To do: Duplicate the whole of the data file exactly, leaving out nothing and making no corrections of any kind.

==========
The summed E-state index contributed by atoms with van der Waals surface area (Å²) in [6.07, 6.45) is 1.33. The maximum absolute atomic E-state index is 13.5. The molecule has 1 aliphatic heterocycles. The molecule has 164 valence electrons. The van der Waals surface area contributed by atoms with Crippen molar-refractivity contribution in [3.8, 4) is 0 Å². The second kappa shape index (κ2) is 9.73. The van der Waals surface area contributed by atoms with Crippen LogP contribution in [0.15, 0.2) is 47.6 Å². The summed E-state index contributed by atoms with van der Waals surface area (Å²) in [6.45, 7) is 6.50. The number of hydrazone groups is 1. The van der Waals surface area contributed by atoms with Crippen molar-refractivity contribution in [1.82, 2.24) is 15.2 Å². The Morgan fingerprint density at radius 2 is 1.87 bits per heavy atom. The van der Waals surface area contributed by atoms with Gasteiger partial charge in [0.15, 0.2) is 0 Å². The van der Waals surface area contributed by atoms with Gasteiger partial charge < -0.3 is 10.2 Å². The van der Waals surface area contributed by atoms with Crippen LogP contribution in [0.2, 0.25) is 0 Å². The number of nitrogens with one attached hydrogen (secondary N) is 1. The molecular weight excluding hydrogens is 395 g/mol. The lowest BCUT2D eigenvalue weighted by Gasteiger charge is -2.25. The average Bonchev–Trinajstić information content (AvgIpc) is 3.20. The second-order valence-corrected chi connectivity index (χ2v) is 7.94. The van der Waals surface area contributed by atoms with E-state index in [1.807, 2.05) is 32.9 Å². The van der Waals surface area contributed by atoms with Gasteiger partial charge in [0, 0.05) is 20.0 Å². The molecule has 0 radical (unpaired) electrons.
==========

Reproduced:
The summed E-state index contributed by atoms with van der Waals surface area (Å²) in [6.07, 6.45) is 1.33. The maximum absolute atomic E-state index is 13.5. The molecule has 1 aliphatic heterocycles. The molecule has 164 valence electrons. The van der Waals surface area contributed by atoms with Crippen molar-refractivity contribution in [3.8, 4) is 0 Å². The second kappa shape index (κ2) is 9.73. The van der Waals surface area contributed by atoms with Crippen LogP contribution in [0.15, 0.2) is 47.6 Å². The summed E-state index contributed by atoms with van der Waals surface area (Å²) in [6.45, 7) is 6.50. The number of hydrazone groups is 1. The van der Waals surface area contributed by atoms with Crippen molar-refractivity contribution in [1.82, 2.24) is 15.2 Å². The Morgan fingerprint density at radius 2 is 1.87 bits per heavy atom. The van der Waals surface area contributed by atoms with Gasteiger partial charge in [0.15, 0.2) is 0 Å². The van der Waals surface area contributed by atoms with Gasteiger partial charge < -0.3 is 10.2 Å². The van der Waals surface area contributed by atoms with Crippen LogP contribution in [0.2, 0.25) is 0 Å². The number of nitrogens with one attached hydrogen (secondary N) is 1. The molecular weight excluding hydrogens is 395 g/mol. The lowest BCUT2D eigenvalue weighted by Gasteiger charge is -2.25. The average Bonchev–Trinajstić information content (AvgIpc) is 3.20. The second-order valence-corrected chi connectivity index (χ2v) is 7.94. The van der Waals surface area contributed by atoms with E-state index in [1.807, 2.05) is 32.9 Å². The van der Waals surface area contributed by atoms with Gasteiger partial charge in [0, 0.05) is 20.0 Å². The molecule has 0 radical (unpaired) electrons.